Hip Hop is Great
Every February, Black History month is summarily ignored. That’s because it focuses on old achievements like George Washington Carver’s quest to promote sensible, efficient crops like sweet potatoes and peanuts.
While Carver’s work as an agriculturalist is actually really important and quite interesting to me, it is easy to see why it is considered boring and irrelevant to young people today.
We as intelligent Americans need to move past political correctness and the idle fantasy of a color-blind society. We need to embrace the greatest achievement that the black community has made to our culture: hip hop music.
Hip hop is a unique and fascinating art form. It has quickly risen from the fringes of the urban music scene to grab a strangle hold on the Billboard charts. Like it or not, hip hop has captured the imagination of a generation of Americans.
Certainly music is a matter of taste. I argue that the repetitive percussion/synthesizer sound of hip hop makes for the catchiest pop songs and the most inspiring dance songs on the planet.
Others will argue that rap music is insufferable noise and will go back to listening to the guitar music they grew up with. Fair enough.
What is UNarguable is that hip hop artists are much better writers than rockers or country singers. The level of wordsmanship and the complexity of the rhyming in rap songs is a quantum leap ahead of what passes as songwriting in white music.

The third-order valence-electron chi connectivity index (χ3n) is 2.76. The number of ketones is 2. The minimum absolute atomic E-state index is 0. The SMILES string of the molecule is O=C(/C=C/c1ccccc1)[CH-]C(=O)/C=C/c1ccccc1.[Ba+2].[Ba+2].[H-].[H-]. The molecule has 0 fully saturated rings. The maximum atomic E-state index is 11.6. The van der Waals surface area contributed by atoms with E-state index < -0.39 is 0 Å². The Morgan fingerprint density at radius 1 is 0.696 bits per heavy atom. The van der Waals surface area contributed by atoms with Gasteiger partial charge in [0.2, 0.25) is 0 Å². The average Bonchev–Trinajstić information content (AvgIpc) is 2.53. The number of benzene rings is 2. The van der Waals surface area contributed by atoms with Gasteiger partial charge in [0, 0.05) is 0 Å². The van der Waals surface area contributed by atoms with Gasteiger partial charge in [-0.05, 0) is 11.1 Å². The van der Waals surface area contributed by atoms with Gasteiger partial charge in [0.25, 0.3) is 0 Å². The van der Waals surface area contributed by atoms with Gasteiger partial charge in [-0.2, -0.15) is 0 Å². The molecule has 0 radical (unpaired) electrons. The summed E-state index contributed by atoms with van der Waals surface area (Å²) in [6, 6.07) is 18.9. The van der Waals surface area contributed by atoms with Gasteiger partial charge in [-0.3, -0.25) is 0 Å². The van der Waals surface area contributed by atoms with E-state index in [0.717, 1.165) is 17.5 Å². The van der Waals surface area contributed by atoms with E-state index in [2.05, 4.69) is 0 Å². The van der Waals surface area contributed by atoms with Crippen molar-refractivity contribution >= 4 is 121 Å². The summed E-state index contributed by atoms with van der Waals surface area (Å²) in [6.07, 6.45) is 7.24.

This is particularly impressive considering rockers have the advantage of having the freedom to write songs about whatever they please. Anything goes in rock music: you can write about women and wine, witchcraft and walruses – whatever comes to mind. Or a rocker can simply let his or her lousy lyrics get drowned out by the music.
Rappers do not have that freedom. Their words are front and center on every song, and there are only a handful of topics they can write about. Pretty much all rap songs are about:
Boasting about how much money you have and the ostentatious things you spend your money on.
Boasting about how tough you are and how adept you are at defeating your enemies with your fists and/or firearms.
Boasting about how many women you attract and how successful you are at pleasing them.
Boasting about what a great wordsmith you are, often by specifically comparing yourself favorably to other rappers.
Even with the severe artistic limitations imposed on them, rappers routinely manage to come up with amazingly eloquent, sophisticated, witty, meaningful lyrics.
And it isn’t just the critically acclaimed, willfully artistic rappers like Nas and Kid Cudi who write great songs. A completely unpretentious guy like Ludacris writes consistently clever, smart, fun-loving hip hop hits.
The pop-rapper Flo Rida clearly has spent more time in the weight room than English class; yet he manages to come up with rhymes that are so catchy and deceptively complex that they make Mick Jagger and Don Henley look like slow-witted hacks.
I am not ashamed to say I have actually learned a lot about the world from rap songs. Due to the frank misogyny of hip hop, I have learned much about the sometimes ugly reality of male/female relationships.
I learned more about the challenging experience of being a black male from DMX’s evocative “Who We Be” than from twenty years of liberal schooling.
Enimen’s brilliant anti-Iraq war tirade “Square Dance” is more convincing than every bombastic Green Day protest song combined.
I understand that hip hop is an acquired taste and will never be appreciated by everyone. However, everyone needs to accept the fact that hip hop is a vibrant, intelligent, all-American art form. And it is here to stay.